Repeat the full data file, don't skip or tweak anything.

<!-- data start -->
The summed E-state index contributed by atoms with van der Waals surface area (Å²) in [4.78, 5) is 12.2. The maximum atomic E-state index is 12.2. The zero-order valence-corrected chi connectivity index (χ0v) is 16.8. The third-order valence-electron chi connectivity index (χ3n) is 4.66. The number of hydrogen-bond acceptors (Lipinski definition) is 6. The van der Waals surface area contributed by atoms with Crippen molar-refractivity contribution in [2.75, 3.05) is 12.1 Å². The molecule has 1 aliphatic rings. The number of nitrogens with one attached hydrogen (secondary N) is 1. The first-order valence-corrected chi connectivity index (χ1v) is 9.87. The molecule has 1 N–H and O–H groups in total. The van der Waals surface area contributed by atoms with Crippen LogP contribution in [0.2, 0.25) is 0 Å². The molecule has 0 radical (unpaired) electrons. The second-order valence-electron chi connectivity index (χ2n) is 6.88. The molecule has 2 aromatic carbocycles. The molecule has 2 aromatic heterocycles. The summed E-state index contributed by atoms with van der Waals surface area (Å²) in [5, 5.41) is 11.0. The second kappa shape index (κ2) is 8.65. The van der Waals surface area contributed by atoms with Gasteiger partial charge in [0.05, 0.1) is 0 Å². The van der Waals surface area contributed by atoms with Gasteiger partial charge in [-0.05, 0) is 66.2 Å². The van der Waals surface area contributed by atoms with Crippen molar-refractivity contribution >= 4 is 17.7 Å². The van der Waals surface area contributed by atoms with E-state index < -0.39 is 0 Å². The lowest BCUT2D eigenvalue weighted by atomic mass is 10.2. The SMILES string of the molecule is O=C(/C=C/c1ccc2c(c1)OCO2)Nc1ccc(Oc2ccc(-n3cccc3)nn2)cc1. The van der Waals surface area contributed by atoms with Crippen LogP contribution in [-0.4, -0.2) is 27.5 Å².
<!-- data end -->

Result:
The summed E-state index contributed by atoms with van der Waals surface area (Å²) in [4.78, 5) is 12.2. The maximum atomic E-state index is 12.2. The zero-order valence-corrected chi connectivity index (χ0v) is 16.8. The third-order valence-electron chi connectivity index (χ3n) is 4.66. The number of hydrogen-bond acceptors (Lipinski definition) is 6. The van der Waals surface area contributed by atoms with Crippen molar-refractivity contribution in [2.75, 3.05) is 12.1 Å². The molecule has 1 aliphatic rings. The number of nitrogens with one attached hydrogen (secondary N) is 1. The first-order valence-corrected chi connectivity index (χ1v) is 9.87. The molecule has 1 N–H and O–H groups in total. The van der Waals surface area contributed by atoms with Crippen LogP contribution in [0.2, 0.25) is 0 Å². The molecule has 0 radical (unpaired) electrons. The second-order valence-electron chi connectivity index (χ2n) is 6.88. The molecule has 2 aromatic carbocycles. The molecule has 2 aromatic heterocycles. The summed E-state index contributed by atoms with van der Waals surface area (Å²) in [5, 5.41) is 11.0. The second kappa shape index (κ2) is 8.65. The van der Waals surface area contributed by atoms with Gasteiger partial charge in [0.05, 0.1) is 0 Å². The van der Waals surface area contributed by atoms with Gasteiger partial charge in [-0.05, 0) is 66.2 Å². The van der Waals surface area contributed by atoms with Crippen molar-refractivity contribution >= 4 is 17.7 Å². The van der Waals surface area contributed by atoms with E-state index < -0.39 is 0 Å². The lowest BCUT2D eigenvalue weighted by atomic mass is 10.2. The SMILES string of the molecule is O=C(/C=C/c1ccc2c(c1)OCO2)Nc1ccc(Oc2ccc(-n3cccc3)nn2)cc1. The van der Waals surface area contributed by atoms with Crippen LogP contribution in [-0.4, -0.2) is 27.5 Å².